1. Cell Biology
  2. Ecology
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Systems analysis of the CO2 concentrating mechanism in cyanobacteria

  1. Niall Mangan  Is a corresponding author
  2. Michael Brenner
  1. Massachusetts Institute of Technology, United States
  2. Harvard University, United States
Research Article
  • Cited 34
  • Views 3,407
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Cite this article as: eLife 2014;3:e02043 doi: 10.7554/eLife.02043

Abstract

Cyanobacteria are photosynthetic bacteria with a unique CO2 concentrating mechanism (CCM), enhancing carbon fixation. Understanding the CCM requires a systems level perspective of how molecular components work together to enhance CO2 fixation. We present a mathematical model of the cyanobacterial CCM, giving the parameter regime (expression levels, catalytic rates, permeability of carboxysome shell) for efficient carbon fixation. Efficiency requires saturating the RuBisCO reaction, staying below saturation for carbonic anhydrase, and avoiding wasteful oxygenation reactions. We find selectivity at the carboxysome shell is not necessary; there is an optimal non-specific carboxysome shell permeability. We compare the efficacy of facilitated CO2 uptake, CO2 scavenging, and HCO3- transport with varying external pH. At the optimal carboxysome permeability, contributions from CO2 scavenging at the cell membrane are small. We examine the cumulative benefits of CCM spatial organization strategies: enzyme co-localization and compartmentalization.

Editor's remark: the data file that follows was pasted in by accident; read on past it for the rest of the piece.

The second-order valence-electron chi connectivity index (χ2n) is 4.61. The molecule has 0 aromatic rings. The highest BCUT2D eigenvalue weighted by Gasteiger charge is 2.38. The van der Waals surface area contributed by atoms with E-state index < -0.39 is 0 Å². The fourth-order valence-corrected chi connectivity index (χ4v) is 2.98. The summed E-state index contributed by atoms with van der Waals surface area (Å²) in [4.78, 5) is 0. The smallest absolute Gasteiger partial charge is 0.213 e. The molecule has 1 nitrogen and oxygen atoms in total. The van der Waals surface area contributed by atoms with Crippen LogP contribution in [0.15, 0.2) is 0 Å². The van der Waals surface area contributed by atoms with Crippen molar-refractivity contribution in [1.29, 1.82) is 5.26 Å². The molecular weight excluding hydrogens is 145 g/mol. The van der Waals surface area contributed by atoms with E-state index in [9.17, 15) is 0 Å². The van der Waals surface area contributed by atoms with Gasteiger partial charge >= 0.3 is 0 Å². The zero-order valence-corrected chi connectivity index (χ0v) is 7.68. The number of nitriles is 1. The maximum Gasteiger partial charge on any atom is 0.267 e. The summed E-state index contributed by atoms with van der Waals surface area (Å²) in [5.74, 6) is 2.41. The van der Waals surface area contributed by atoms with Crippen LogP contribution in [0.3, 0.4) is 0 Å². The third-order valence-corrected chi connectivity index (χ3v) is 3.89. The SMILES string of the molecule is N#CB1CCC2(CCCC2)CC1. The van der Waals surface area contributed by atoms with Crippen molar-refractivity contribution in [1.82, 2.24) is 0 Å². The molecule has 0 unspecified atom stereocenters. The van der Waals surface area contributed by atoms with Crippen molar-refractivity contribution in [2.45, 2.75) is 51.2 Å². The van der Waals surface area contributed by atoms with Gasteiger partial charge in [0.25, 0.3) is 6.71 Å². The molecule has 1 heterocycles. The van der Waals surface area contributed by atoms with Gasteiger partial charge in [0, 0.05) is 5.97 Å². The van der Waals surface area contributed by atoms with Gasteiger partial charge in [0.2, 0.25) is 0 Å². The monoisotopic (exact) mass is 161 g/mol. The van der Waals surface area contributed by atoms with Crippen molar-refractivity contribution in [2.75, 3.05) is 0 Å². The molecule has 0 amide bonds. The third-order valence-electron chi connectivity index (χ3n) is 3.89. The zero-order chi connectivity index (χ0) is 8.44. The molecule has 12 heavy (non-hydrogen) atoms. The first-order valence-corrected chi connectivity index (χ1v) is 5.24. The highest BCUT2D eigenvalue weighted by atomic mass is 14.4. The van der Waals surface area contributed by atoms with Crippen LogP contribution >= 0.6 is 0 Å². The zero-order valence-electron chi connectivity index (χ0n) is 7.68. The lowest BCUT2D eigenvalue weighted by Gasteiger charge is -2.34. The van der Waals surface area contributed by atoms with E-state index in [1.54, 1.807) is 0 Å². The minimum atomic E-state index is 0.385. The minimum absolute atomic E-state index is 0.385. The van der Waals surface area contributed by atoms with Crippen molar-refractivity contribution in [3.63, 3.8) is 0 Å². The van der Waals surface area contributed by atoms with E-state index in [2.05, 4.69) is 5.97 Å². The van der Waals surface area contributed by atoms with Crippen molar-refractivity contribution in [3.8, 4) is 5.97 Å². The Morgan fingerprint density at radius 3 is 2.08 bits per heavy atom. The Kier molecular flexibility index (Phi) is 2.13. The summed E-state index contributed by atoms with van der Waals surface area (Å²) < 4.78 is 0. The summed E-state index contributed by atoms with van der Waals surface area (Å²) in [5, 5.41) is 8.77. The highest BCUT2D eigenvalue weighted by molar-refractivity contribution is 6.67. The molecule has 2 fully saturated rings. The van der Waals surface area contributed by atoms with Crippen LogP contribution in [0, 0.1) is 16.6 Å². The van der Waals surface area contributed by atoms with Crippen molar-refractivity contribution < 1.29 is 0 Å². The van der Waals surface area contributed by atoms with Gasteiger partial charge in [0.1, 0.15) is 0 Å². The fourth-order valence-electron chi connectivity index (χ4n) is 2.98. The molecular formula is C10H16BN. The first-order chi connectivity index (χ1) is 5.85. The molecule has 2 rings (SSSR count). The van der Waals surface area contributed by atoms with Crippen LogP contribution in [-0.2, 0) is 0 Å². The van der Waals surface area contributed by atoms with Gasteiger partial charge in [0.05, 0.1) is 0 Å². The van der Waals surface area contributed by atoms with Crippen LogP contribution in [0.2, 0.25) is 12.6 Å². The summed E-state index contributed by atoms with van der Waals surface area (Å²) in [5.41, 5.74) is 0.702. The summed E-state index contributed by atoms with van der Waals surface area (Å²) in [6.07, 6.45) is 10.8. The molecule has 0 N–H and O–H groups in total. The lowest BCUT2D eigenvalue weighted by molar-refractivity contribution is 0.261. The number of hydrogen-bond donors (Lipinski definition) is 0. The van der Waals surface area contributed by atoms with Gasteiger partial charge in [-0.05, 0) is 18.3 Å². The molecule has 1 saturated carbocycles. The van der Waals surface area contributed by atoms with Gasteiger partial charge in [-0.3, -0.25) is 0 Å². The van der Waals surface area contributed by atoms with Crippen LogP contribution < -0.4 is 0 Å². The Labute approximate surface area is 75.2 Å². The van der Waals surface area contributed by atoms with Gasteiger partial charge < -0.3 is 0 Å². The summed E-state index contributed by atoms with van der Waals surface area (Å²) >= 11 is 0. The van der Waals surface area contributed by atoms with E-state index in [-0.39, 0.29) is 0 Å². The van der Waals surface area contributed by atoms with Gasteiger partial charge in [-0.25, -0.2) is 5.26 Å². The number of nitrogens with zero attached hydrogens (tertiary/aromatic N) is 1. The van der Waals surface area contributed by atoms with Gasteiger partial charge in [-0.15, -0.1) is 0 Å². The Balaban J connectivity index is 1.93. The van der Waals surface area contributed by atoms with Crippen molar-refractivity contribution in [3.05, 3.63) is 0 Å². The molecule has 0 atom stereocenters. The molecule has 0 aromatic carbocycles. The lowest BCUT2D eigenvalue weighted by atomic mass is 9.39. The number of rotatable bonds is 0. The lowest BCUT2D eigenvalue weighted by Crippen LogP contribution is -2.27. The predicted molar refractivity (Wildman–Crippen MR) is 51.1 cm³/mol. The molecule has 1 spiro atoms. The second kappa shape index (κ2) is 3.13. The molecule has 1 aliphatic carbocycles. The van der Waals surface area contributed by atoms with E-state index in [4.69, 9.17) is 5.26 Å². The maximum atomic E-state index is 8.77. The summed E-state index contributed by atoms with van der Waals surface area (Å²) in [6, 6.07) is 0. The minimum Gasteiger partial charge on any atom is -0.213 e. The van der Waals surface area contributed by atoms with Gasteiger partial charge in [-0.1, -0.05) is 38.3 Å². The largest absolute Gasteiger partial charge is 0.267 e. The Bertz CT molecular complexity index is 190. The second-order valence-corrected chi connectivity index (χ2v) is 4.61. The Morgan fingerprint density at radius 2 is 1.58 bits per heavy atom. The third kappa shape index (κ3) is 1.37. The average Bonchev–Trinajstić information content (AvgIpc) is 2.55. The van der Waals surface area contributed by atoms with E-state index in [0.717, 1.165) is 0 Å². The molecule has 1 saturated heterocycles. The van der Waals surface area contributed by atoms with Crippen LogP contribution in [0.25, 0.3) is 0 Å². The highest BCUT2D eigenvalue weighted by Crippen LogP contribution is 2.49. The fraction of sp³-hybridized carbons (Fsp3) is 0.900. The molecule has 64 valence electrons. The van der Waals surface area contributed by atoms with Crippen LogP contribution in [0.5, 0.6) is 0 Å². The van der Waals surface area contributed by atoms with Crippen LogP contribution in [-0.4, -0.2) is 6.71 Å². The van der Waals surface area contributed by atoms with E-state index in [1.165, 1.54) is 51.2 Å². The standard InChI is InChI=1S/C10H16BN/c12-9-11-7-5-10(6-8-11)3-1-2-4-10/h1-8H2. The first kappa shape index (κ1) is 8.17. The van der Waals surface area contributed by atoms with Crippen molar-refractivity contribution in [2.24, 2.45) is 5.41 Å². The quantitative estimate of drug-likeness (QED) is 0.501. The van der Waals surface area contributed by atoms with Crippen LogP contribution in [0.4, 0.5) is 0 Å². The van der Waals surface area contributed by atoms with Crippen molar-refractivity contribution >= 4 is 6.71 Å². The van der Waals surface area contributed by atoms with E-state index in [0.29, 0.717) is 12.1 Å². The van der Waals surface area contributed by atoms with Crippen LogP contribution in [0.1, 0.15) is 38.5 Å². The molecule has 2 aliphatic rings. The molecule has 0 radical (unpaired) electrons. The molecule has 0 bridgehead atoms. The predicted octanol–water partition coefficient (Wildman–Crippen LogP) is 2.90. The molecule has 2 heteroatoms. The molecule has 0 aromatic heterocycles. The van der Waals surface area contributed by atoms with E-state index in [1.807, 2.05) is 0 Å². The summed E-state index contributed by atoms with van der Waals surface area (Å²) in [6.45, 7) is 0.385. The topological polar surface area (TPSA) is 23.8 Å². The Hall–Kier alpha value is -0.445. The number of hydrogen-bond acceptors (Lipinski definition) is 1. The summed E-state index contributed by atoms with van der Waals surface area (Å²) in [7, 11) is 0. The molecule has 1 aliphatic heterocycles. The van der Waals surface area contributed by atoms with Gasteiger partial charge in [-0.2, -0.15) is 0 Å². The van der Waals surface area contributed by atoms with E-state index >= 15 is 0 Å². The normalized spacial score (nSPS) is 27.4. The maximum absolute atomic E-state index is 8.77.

Article and author information

Author details

  1. Niall Mangan

    Massachusetts Institute of Technology, Cambridge, MA, United States
    For correspondence
    mangan@mit.edu
    Competing interests
    The authors declare that no competing interests exist.
  2. Michael Brenner

    Harvard University, Cambridge, United States
    Competing interests
    The authors declare that no competing interests exist.

Reviewing Editor

  1. Ron Milo, Weizmann, Israel

Publication history

  1. Received: December 11, 2013
  2. Accepted: April 12, 2014
  3. Accepted Manuscript published: April 29, 2014 (version 1)
  4. Version of Record published: May 20, 2014 (version 2)

Copyright

© 2014, Mangan et al.

This article is distributed under the terms of the Creative Commons Attribution License, which permits unrestricted use and redistribution provided that the original author and source are credited.

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  1. Further reading

Further reading

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    2. Physics of Living Systems
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